The opening in March of the Dover-based Hammond Group’s stunning Three Elm site at Tonbridge in Kent, was another step in an ongoing programme of development and investment for the business. The former rather outdated site closed in August and was replaced with a £2m shiny new BP-branded forecourt and two-storey shop featuring 280sqm of sales space on the ground floor, with offices, kitchen and meeting room upstairs built around a glass atrium giving a fantastic view down to the shop. The site also features an in-store bakery, Hammond’s own food-to-go brand Café Gusto with a serve-over offer including hand-made Italian products and Lavazza coffee.

The group is moving all of its six BP sites from Spar to the Southern Co-op’s Welcome franchise over the next six months, and Three Elm is the second to make the transition following Dover South in mid-January.

"Our vision is to ensure we future-proof ourselves by diversifying into good convenience outlets, with a good range and good prices," explains director John Ryeland, whose grandfather Henry bought the 251-year-old business in 1924 as an MBO he was an employee and there were no family members to take it on. John’s cousin James is a divisional director of the marine and deep-sea pilotage side of the business.

"As the fuel market becomes diluted to some extent going forward, and the advent of electric vehicles becomes stronger, we want to have a stable-based platform and hopefully become the destination of choice. In every situation where we have redeveloped a site we have gained volume; so in a typically flat market, having redeveloped Three Elm we’re already seeing 8% growth in fuel volume year-on-year. In the shop we are seeing anywhere between 38% and 65%!"

green belt challenge

John always knew developing the Three Elm site would be a bit of a challenge because of the green belt. It sits on a huge plot of land, and the original plan to create a store of about 450sqm with concessions, was rejected by the neighbours. It took two efforts over 18 months to get the planning sorted, the solution being an upper floor which was not without its challenges, particularly around fire-proofing. "We ended up with a double-storey building, which was no higher than the original building which had a high, peaked roof (we’ve now got a flat roof)," explains John. "We couldn’t go outwards, so we went up. And we’ve created more than double the space 2.5 times the size of the original store. It was fun, but challenging in that the upper floor is suspended from the roof but it means there are no posts downstairs, giving us total flexibility with the layout."

About two years ago the group underwent a strategic review of its stores. "It probably took us 18 months before we reached the decision to move our entire estate across to the Southern Co-op," says John. "It was a big decision. Spar had done us proud for many years since 2002.

"There’ve been a number of people who have trialled with the Co-op amid rumours of difficult relationships. Our experience with Southern Co-op is very different.

"The support has been fantastic. We have access to the full Co-op range, but we have certain freedoms that enable us to still have that entrepreneurial flair, to incorporate a local range where it’s not in conflict with the Co-op.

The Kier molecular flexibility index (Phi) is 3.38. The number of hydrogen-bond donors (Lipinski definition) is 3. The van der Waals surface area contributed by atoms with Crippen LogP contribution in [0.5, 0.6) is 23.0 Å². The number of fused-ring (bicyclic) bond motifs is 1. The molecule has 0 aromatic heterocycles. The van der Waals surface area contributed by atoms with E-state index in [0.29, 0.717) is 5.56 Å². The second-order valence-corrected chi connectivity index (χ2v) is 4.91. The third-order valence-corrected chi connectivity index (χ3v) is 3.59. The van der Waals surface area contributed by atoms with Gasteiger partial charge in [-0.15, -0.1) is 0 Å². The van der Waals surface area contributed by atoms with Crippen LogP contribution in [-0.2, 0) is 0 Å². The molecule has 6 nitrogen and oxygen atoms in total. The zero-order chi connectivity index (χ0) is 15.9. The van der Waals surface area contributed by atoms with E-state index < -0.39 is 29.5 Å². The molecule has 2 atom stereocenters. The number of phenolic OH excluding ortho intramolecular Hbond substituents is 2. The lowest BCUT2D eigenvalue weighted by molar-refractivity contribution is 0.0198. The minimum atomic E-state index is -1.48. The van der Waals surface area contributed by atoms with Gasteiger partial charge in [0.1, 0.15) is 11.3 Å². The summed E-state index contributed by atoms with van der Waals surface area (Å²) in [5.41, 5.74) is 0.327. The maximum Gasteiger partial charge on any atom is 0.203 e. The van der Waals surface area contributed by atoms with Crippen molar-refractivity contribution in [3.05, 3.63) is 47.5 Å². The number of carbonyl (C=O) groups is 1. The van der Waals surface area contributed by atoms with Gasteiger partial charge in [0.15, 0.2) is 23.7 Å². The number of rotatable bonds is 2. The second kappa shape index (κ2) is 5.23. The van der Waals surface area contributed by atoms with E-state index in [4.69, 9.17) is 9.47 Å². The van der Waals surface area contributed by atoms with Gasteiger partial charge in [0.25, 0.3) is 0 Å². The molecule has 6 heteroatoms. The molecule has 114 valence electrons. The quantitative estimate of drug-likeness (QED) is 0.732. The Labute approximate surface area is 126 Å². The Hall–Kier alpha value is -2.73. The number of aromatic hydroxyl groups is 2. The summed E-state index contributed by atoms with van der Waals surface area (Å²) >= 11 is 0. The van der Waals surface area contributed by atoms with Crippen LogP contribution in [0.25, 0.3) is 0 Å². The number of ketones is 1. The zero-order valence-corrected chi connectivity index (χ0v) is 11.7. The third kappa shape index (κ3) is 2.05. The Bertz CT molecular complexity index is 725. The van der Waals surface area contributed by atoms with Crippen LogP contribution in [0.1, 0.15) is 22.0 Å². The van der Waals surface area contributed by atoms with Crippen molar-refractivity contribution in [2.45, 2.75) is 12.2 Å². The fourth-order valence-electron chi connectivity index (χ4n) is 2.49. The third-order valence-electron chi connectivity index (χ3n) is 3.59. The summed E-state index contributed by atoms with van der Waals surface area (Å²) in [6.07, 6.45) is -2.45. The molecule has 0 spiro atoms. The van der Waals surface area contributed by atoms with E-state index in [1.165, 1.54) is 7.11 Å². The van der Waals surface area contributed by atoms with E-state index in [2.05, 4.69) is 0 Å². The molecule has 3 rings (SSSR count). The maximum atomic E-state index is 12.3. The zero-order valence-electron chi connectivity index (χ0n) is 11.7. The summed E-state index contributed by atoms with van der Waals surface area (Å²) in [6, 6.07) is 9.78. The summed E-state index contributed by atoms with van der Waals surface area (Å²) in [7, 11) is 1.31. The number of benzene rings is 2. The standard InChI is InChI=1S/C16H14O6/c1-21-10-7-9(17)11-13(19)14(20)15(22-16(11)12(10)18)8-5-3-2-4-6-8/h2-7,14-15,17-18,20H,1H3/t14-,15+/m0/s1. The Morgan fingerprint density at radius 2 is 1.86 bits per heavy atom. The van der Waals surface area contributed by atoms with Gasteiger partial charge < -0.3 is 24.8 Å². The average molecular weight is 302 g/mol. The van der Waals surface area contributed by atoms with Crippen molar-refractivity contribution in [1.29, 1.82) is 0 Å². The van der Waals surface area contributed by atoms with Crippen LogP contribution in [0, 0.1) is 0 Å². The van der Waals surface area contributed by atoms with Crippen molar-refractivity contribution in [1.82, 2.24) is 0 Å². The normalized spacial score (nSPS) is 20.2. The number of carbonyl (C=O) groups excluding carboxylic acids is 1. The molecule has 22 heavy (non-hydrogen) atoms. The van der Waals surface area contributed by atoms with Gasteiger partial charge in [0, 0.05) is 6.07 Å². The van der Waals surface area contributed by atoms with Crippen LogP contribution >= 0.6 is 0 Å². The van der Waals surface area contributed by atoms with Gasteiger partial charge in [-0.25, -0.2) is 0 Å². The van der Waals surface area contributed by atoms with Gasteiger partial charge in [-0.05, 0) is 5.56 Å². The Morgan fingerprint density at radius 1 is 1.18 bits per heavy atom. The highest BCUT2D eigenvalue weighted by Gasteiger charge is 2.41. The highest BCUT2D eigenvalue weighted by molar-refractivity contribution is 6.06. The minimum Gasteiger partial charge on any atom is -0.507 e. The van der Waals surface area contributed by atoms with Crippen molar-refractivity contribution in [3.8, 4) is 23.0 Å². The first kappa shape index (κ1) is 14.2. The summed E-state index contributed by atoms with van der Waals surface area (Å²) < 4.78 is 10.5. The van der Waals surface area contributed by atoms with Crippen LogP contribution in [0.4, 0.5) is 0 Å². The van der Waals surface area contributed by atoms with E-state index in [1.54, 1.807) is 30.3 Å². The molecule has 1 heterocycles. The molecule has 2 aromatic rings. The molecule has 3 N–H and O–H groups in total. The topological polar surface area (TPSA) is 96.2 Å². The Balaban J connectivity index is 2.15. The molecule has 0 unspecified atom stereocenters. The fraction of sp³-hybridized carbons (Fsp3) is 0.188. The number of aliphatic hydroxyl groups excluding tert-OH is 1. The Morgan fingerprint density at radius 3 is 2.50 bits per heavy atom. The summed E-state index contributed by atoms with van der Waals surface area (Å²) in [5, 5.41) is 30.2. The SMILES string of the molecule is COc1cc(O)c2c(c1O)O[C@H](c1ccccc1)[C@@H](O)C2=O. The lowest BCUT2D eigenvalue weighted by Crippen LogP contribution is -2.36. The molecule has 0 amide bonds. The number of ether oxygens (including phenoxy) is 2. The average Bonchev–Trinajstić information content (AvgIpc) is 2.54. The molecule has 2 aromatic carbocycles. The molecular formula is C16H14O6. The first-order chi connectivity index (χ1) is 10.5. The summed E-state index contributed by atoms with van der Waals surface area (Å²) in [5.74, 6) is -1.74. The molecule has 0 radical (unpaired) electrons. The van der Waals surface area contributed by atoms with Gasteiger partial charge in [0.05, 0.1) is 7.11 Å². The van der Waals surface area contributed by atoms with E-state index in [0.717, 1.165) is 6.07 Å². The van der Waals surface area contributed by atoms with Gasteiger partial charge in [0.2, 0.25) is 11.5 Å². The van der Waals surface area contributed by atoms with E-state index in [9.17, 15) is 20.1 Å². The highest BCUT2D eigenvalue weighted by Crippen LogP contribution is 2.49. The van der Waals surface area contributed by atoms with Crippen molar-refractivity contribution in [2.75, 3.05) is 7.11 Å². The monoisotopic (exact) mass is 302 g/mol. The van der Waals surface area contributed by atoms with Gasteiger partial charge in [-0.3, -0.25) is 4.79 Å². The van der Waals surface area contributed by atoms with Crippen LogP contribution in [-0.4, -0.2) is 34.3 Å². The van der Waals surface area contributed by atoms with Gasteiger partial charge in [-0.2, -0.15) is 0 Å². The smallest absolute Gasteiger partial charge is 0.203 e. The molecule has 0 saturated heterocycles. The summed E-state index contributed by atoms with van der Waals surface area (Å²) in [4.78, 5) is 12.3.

"We have planograms, but also the freedom to structure more for a forecourt operation. Price and perception were key aspects. We now have the power of the Co-op brand which people can trust, particularly in fresh meat and produce, plus all the promotional activity is really important. The Co-op has ethical standards it buys British where possible. All of this reassures the customer and gives us great strength."

Without any marketing the site has attracted a very different demographic, with previously quiet weekends now as busy as previously during the week. "It’s a very different mission here now Sunday roast, full breakfast. Customers can get everything they want here," says John.

Another key development has been the creation of Cafe Gusto, not just for commercial reasons and to differentiate from other food-to-go offers, but also to engage with the consumer, tempting them to try and buy. "Our ethos has been about restoring service to the consumer," says John.

"This is very different to what the market is doing with self-scan. Our coffee is a serve-over solution which stops people walking out without paying; plus the machines are better kept. The whole image is about creating a customer-interfacing offer."

The baking facility has opened up the opportunity for an all-day solution to hot food great for the group’s 24-hour sites at Thanet Way and Dover. Products are batch-baked, and can be chilled for up to 48 hours; but be re-generated to 80deg-plus heat within minutes. There is less waste and always an enticing display.

As the Hammond Group invests around £3-400k on each store redevelopment and considers other initiatives, it planning for significant growth to secure its place in the future.

Hammond Group

1924: George Hammond plc’s grandfather Henry bought the 251-year-old business as part of an MBO
1972: The company entered into petrol retailing. At one stage it ran up to 15 sites, a combination of co-owned and dealer sites. The philosophy of the business was to invest in its asset portfolio to acquire freehold sites. It now owns six sites
1986: John Ryeland joined the family business, and spent eight years running the group’s transport operation
2009: John took over the retail side of the business when the company’s former MD Brian Madderson left and became chairman of the PRA